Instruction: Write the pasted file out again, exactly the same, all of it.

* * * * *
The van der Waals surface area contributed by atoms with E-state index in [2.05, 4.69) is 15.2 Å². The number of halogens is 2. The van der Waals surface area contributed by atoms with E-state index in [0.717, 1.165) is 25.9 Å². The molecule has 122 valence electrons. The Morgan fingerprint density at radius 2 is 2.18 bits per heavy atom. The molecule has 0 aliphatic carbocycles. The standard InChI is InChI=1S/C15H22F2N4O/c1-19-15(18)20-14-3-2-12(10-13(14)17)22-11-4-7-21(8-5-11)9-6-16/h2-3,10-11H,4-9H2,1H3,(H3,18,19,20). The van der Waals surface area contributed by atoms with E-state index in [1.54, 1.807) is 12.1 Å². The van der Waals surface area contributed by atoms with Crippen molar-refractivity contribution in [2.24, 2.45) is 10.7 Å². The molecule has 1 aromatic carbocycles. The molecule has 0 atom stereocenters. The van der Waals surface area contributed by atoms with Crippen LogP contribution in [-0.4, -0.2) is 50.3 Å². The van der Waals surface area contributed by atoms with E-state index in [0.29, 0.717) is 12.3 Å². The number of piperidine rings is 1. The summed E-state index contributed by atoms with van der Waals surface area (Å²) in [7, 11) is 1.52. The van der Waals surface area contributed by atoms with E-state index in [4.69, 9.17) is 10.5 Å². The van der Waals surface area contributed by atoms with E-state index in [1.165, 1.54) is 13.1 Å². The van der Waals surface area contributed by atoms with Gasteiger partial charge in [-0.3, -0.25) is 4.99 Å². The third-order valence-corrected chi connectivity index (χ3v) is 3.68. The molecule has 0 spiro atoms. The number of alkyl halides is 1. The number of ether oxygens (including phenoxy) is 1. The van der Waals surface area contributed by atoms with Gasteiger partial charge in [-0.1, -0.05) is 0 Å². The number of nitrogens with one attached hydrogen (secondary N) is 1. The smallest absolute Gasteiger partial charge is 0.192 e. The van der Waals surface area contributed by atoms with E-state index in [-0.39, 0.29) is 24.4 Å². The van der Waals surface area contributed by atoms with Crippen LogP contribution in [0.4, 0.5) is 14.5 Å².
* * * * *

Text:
The van der Waals surface area contributed by atoms with E-state index in [2.05, 4.69) is 15.2 Å². The number of halogens is 2. The van der Waals surface area contributed by atoms with E-state index in [0.717, 1.165) is 25.9 Å². The molecule has 122 valence electrons. The Morgan fingerprint density at radius 2 is 2.18 bits per heavy atom. The molecule has 0 aliphatic carbocycles. The standard InChI is InChI=1S/C15H22F2N4O/c1-19-15(18)20-14-3-2-12(10-13(14)17)22-11-4-7-21(8-5-11)9-6-16/h2-3,10-11H,4-9H2,1H3,(H3,18,19,20). The van der Waals surface area contributed by atoms with E-state index in [1.54, 1.807) is 12.1 Å². The van der Waals surface area contributed by atoms with Crippen molar-refractivity contribution in [2.24, 2.45) is 10.7 Å². The molecule has 1 aromatic carbocycles. The molecule has 0 atom stereocenters. The van der Waals surface area contributed by atoms with Crippen LogP contribution in [-0.4, -0.2) is 50.3 Å². The van der Waals surface area contributed by atoms with E-state index in [0.29, 0.717) is 12.3 Å². The number of piperidine rings is 1. The summed E-state index contributed by atoms with van der Waals surface area (Å²) in [7, 11) is 1.52. The van der Waals surface area contributed by atoms with E-state index in [4.69, 9.17) is 10.5 Å². The van der Waals surface area contributed by atoms with E-state index in [1.165, 1.54) is 13.1 Å². The van der Waals surface area contributed by atoms with Gasteiger partial charge in [-0.3, -0.25) is 4.99 Å². The third-order valence-corrected chi connectivity index (χ3v) is 3.68. The molecule has 0 spiro atoms. The number of alkyl halides is 1. The number of ether oxygens (including phenoxy) is 1. The van der Waals surface area contributed by atoms with Gasteiger partial charge in [-0.1, -0.05) is 0 Å². The number of nitrogens with one attached hydrogen (secondary N) is 1. The smallest absolute Gasteiger partial charge is 0.192 e. The van der Waals surface area contributed by atoms with E-state index in [-0.39, 0.29) is 24.4 Å². The van der Waals surface area contributed by atoms with Crippen LogP contribution in [0.4, 0.5) is 14.5 Å².